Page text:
Another area for highly emotional negotiations will most likely be in the assessment of male involvement and appropriate programs and services. Despite much language in the ICPD Programme of Action regarding gender equity and equality, the difference between the terms ‘women’s rights’ and ‘male involvement’ are poorly understood. Increasing calls for "male involvement" has often been interpreted as increased attention to male access to reproductive health care services on the grounds of men having "equal rights" to services. This trend is at odds with the language adopted in Cairo that clearly states as the basis for action in the area of male responsibility and participation.

This issue is particularly significant as resources for sexual and reproductive health are relatively scarce, and more funding for "male involvement" is likely to come from budgets which would otherwise have been available to improve women’s sexual and reproductive health despite higher reproductive morbidity and mortality of women.


Government officials, UNFPA and NGOs widely believe that forming and sustaining partnerships has been a crucial element in making the concepts and proposed actions of the ICPD both operational and development-oriented. Indeed, the HERA network suggests that research evidence supports this conclusion.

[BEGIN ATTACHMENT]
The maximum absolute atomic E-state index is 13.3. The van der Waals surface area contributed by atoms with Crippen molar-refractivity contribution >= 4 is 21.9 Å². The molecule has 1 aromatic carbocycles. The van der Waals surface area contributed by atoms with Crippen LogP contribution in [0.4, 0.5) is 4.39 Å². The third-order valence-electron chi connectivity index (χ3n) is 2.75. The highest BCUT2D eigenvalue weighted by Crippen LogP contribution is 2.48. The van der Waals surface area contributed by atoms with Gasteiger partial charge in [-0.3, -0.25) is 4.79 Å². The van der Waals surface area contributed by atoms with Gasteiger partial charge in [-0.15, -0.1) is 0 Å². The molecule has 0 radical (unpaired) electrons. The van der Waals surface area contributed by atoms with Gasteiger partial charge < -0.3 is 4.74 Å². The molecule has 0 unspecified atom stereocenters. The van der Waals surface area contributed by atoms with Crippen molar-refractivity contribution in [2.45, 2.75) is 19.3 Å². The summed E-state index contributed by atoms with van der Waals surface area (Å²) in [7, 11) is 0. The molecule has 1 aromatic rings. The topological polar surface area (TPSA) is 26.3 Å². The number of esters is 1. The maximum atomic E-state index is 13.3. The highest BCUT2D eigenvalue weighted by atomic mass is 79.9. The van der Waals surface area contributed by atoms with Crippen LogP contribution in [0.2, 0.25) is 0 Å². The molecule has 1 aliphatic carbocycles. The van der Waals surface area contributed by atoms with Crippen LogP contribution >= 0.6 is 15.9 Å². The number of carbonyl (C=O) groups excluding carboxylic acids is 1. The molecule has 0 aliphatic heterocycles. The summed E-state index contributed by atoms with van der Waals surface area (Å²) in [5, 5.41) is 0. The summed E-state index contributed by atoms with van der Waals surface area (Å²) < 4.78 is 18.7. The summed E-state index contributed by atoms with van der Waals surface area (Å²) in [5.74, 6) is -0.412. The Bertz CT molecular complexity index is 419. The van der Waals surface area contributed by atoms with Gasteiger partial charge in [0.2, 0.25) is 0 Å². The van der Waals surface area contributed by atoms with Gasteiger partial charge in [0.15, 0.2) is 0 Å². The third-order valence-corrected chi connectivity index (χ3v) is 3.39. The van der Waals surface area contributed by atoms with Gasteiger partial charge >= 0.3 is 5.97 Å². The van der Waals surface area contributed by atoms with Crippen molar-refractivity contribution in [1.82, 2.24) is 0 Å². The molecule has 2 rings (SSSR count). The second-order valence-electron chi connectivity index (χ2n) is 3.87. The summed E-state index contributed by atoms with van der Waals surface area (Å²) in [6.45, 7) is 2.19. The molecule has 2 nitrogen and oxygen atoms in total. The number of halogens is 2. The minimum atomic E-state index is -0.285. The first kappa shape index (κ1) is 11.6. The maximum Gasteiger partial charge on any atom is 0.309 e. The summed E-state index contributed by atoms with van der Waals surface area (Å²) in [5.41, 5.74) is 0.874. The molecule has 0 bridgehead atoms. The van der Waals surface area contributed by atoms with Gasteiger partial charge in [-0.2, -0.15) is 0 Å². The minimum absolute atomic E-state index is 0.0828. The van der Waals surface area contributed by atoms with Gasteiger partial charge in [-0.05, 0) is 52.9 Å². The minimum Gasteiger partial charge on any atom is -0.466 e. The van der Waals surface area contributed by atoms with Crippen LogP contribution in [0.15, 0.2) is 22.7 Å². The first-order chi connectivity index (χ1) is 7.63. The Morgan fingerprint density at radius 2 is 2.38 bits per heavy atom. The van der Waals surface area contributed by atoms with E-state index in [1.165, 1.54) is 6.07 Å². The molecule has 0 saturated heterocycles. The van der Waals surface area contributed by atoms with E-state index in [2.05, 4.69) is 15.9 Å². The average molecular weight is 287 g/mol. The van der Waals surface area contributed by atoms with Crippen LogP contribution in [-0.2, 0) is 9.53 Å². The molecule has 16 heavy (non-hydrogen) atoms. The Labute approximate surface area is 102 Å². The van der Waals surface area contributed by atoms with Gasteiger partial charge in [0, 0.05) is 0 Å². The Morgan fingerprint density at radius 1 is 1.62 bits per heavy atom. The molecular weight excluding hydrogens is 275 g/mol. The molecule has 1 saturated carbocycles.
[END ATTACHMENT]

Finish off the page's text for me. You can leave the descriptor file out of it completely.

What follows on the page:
Partnerships seem to work well when basic principles like equality and democracy are respected. Certainly partners who share common goals, receive mutual benefits and who share certain ideological beliefs seem to sustain alliances over time. Others have successfully used coalition building and networking, core strategies of the women’s movement, during the Cairo process as well.

In November 1997, the Vatican reportedly called for more NGOs that were ‘pro-life’ and ‘pro-family’ to become accredited with the UN. A new Catholic Family and Human Rights Institute was set up across the street from the UN to mimic activities of their feminist opponents. Their weekly fax regular covers population issues and keeps close tabs on UNFPA and their ‘enemies,’ i.e. feminists who are pro-choice and homosexuals who somehow threaten the traditional family by their very existence.